At the Lincoln County Commissioners May 15 meeting, Alyssa Ramirez, director of Lincoln County Libraries, discussed the library’s strategic plan for the next five years.
The current tax levy for the library barely covers staff salaries, let alone any other costs, Ramirez said. The library anticipates looking at pursuing a higher levy around 2022.
“I feel like we need a couple years to establish the library and what we do and what we’re about,” she said.
Ramirez said the library board wants to promote library services to the community, such as with a campaign to encourage residents to get a library card.
The library is also looking at revitalizing its foundation as a fundraising source, and exploring grant opportunities, she said. Currently, the foundation does not actively campaign for additional contributions.
Ramirez said the library also needs to look at its capital improvement plan for paying for items such as copiers, computers and the vehicle that the library uses to transfer books between libraries.
An archtect who is related to a library board’s member has volunteered to look at the Libby and Eureka branches and discuss ways to improve their layout, Ramirez said.
She said that the libraries also want to maintain and improve services, such as by updating how they manage their collection to use employee time more efficiently.
Effective use of staff time is further complicated by library staffing numbers.
The Troy and Eureka branches each have one librarian who does all the work there. The Libby branch has five staff members, but one is a high school intern.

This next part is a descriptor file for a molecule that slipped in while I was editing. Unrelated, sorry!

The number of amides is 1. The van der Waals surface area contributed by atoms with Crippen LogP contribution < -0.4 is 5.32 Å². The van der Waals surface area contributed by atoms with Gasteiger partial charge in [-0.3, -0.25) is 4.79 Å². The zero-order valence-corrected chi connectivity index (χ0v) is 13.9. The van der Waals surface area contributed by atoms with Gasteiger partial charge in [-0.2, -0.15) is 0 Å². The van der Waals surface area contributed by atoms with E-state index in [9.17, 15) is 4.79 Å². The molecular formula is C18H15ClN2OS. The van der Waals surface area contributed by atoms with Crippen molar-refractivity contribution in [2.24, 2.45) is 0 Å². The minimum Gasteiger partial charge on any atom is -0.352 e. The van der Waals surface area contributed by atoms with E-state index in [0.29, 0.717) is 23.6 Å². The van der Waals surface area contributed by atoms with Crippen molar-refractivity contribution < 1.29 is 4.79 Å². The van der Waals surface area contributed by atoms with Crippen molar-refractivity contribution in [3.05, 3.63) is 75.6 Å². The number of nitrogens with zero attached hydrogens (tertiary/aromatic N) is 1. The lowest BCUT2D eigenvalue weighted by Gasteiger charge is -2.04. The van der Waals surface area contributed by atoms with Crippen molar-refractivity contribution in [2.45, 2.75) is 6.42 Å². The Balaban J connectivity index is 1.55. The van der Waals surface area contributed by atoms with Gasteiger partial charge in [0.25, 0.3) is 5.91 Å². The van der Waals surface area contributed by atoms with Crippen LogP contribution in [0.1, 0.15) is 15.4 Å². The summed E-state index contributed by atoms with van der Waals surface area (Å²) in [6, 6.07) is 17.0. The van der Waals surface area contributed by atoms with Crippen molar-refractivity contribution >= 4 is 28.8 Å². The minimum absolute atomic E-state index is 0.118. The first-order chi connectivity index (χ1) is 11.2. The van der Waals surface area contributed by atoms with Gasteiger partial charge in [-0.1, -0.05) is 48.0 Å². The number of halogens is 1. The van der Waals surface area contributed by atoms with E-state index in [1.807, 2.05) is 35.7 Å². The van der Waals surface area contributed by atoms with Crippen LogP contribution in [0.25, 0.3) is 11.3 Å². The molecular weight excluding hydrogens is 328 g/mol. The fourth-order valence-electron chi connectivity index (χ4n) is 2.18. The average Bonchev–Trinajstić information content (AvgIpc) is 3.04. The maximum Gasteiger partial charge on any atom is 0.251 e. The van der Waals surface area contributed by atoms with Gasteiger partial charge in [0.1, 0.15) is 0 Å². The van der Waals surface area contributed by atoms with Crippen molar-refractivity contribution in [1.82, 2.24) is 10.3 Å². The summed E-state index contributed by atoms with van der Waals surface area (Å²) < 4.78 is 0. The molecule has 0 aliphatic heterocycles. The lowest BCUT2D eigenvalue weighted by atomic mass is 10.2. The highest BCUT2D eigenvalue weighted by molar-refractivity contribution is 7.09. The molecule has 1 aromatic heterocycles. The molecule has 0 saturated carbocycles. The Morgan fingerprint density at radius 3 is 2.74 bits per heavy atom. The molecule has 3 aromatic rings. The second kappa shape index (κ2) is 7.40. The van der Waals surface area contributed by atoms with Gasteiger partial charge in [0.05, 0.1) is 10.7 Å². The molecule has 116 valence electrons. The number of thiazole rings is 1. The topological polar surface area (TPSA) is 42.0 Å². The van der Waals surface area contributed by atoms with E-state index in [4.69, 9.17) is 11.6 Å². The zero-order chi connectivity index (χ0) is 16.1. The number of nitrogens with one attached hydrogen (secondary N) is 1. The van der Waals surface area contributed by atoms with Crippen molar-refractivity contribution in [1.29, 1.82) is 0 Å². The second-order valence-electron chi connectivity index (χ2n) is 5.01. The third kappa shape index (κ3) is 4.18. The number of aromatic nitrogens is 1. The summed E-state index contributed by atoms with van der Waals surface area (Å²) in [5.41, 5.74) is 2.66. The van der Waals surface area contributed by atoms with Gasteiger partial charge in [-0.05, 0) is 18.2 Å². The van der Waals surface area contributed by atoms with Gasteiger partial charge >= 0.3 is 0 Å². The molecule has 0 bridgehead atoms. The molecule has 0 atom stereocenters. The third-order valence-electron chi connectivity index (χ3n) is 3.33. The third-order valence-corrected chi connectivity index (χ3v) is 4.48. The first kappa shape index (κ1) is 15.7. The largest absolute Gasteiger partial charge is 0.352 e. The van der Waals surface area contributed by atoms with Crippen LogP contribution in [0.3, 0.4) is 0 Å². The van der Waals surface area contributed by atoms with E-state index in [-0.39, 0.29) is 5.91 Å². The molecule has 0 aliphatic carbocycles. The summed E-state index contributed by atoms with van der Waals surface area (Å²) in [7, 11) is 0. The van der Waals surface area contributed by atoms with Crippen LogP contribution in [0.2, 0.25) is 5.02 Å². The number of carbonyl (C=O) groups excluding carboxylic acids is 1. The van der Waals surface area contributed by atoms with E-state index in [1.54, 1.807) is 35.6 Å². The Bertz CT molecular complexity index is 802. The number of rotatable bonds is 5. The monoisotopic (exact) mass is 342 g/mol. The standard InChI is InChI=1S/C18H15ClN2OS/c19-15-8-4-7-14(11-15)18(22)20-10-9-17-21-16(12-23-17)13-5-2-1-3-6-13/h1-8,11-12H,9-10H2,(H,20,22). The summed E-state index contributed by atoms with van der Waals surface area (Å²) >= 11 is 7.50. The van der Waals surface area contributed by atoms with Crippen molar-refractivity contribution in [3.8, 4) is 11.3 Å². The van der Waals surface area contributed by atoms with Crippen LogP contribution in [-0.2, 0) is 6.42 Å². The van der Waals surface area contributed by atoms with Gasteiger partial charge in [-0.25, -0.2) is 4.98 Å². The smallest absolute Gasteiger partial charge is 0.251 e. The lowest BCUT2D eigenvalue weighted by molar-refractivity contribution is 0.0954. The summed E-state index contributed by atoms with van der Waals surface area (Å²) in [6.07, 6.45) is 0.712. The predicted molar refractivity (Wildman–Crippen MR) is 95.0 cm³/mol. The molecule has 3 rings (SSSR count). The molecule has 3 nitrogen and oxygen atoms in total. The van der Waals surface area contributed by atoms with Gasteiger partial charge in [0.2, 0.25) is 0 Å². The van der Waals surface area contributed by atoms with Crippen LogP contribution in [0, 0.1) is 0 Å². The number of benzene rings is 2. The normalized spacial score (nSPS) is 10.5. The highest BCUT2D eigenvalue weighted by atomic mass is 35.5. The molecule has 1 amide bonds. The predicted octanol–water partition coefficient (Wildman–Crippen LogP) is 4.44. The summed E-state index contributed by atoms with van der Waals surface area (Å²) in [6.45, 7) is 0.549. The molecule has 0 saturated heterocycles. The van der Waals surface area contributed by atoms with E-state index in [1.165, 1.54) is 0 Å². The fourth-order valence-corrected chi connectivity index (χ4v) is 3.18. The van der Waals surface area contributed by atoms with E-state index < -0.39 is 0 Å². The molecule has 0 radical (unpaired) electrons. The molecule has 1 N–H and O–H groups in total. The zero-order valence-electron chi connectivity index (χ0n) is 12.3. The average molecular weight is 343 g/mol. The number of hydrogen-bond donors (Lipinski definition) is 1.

Cleaning up Troy
At their Wednesday work meeting, the Troy City Council discussed existing city ordinances and their enforcement regarding property upkeep.
Troy Mayor Dallas Carr told the council that he has sent out letters reminding residents of their responsibilities regarding garbage, junk vehicles and other issues that fall under “public nuisance” in the city’s ordinance.
“We’ve worked with people, a lot of people have done it — they’ve helped out — but there’s still the usual ones that aren’t,” Carr said.
The general penalty under Troy’s city ordinance for misdemeanor violations — which include some items such as junk vehicles — include up to a $500 fine or up to six months in jail.
Carr said that the provisions for addressing the problem exist in city ordinance, and the question for the council is whether or not to enforce it.
“I don’t want to see anybody get fined, but if they don’t abide or they don’t care, what do we do?” Carr said.
Council member T.J. Boswell stressed the importance that any enforcement be equally distributed.
“Because if you’re going to do it, you have to do it to everybody in town,” Boswell said.
Council member Chuck Ekstedt said that he wanted to be sure any pictures taken as evidence were done from the street. Enforcement should be about what is in the public view, and personal privacy should not be violated.
After discussion, the council agreed that anyone sent letters in the past should receive one additional letter outlining the possible penalties if they do not comply.
At their Wednesday work meeting, the Troy City Council discussed offering additional pay for officers who have received additional certifications.
Troy Mayor Dallas Carr said there was a request from Troy Police Chief Katie Davis for officers with certifications to receive raises based on those certifications.
Carr said that for each stage of the three levels of certification, an officer would receive an additional $0.50 an hour.
City Clerk/Treasurer Tracy Rebo said officers would have to receive training and certifications during their time on the Troy Police Department.
Council member Chuck Ekstedt said that it seemed like a good incentive for officers to get their training.
After discussion of the years an officer would have to be on the Troy Police Department and training they would have to go through in order to reach the increased pay levels, the council had no objections to the idea.